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Home > Publications > Quill > Ten with Jose Antonio Vargas



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Monday, April 6, 2015
Ten with Jose Antonio Vargas

Quill asks 10 questions to people with some of the coolest jobs in journalism

By Scott Leadingham

Jose Antonio Vargas is a busy guy. Look at his Twitter bio and you’ll see that, along with all the accounts representing different projects in which he’s involved. He’s also hard to pin down for a phone or even email interview. That’s not because he’s being evasive or running from his record. In fact, quite the opposite. By his own words, he’s “running toward” himself. That self is someone who in the last four years has gone from Washington Post reporter – part of a Pulitzer-winning team for Virginia Tech shooting coverage – to well-known immigration activist. Since coming out (his own words) as undocumented, he has become one of the most recognizable faces and voices on the immigration front. After leaving the Post, he founded Define American, a non-profit working on immigration causes now distributing a film about his experience, called “Documented.” A recently announced partnership with the Los Angeles Times, called #EmergingUS, will see him become more of a media entrepreneur than he ever thought he’d be when he became a journalist.

For those unfamiliar, give the elevator pitch for what you’re doing with #EmergingUS

#EmergingUS is a digital magazine that focuses on race, immigration, identity and the complexities of multiculturalism in a demographically-changing America. We will ask readers to join us in a journey of chronicling and making sense of this emerging American identity. The Los Angeles Times, the largest news gathering organization in the West Coast, is an ideal partner on this venture because, “as California goes, so goes the nation.” Culturally and demographically, as the gateway to Asia and Latin America, Los Angeles is the future.

And the same with Define American. Are they different means to the same end?

Define American is a non-profit media and culture organization that uses the power of story to transcend politics and elevate the conversation on immigration and citizenship. We cannot change the politics of immigration until we change the culture in which we talk about immigration and undocumented immigrants. The trajectory of LGBT rights in the past 15 years is instructive. The way we talk about LGBT people had to shift, especially in media and popular culture, before the politics of LGBT issues changed. Can you imagine the march toward same-sex marriage, for example, without Ellen DeGeneres on the cover of TIME Magazine, without "Will & Grace," without the rise of Gay Straight Alliance (GSA) in high schools? The rise of GSAs coincided with the popularity of "Will & Grace,” which proved that for every Will there's a Grace—the straight best friend, the straight relative, the straight ally—and underscoring the importance of allies in every civil rights movement. To help grow this movement and attract new allies, we are using all forms of media to change culture.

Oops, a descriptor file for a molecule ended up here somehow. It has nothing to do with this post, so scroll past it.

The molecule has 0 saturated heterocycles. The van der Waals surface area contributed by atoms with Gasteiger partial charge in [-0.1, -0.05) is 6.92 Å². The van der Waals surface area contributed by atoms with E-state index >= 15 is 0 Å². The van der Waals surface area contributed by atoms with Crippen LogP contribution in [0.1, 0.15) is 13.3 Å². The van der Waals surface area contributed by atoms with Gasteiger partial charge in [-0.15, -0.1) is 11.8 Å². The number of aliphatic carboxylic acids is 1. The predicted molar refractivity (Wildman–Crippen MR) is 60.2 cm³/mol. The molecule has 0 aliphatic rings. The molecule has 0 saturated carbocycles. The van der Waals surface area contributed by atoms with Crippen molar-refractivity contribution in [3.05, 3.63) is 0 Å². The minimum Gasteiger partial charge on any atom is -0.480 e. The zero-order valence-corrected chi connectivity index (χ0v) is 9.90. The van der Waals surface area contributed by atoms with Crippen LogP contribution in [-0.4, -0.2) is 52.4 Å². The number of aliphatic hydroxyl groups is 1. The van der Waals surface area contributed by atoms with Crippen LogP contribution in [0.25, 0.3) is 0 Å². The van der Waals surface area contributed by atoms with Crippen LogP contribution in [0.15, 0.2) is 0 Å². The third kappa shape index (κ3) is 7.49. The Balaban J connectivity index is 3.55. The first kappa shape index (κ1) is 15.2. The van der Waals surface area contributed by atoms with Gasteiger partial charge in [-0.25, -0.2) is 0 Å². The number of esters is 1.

For example, my film “Documented,” was a project of Define American. A (separate) documentary on what it means to be young and white in the Obama era, which I am producing and directing for MTV’s Look Different campaign, is a project of Define American. Define American works with groups and artists that are using storytelling to change the culture in which we view immigrants and immigration. Storytelling is what connects Define American with #EmergingUs.

For that matter, what is that end? I mean, every organization advocating for something in theory has a mission that they’re trying to accomplish. Do you have a mission that is defined and tangible enough to say, ‘we accomplished it, we can close up shop now’?

The “end” is integrating the story of immigrants and these new Americans to the evolving story and history of the United States. As a young kid who looked Asian but had a Latino name, who realized he was gay and also undocumented – that I was what people called “an illegal” and “a faggot” – media representation and cultural portrayal are paramount to me. We are what we watch, we are what we read, we are what we hear. And we’re not watching, reading and hearing the full story of America. That’s a long-time commitment and investment.

How much connection do you have to your family in the Philippines?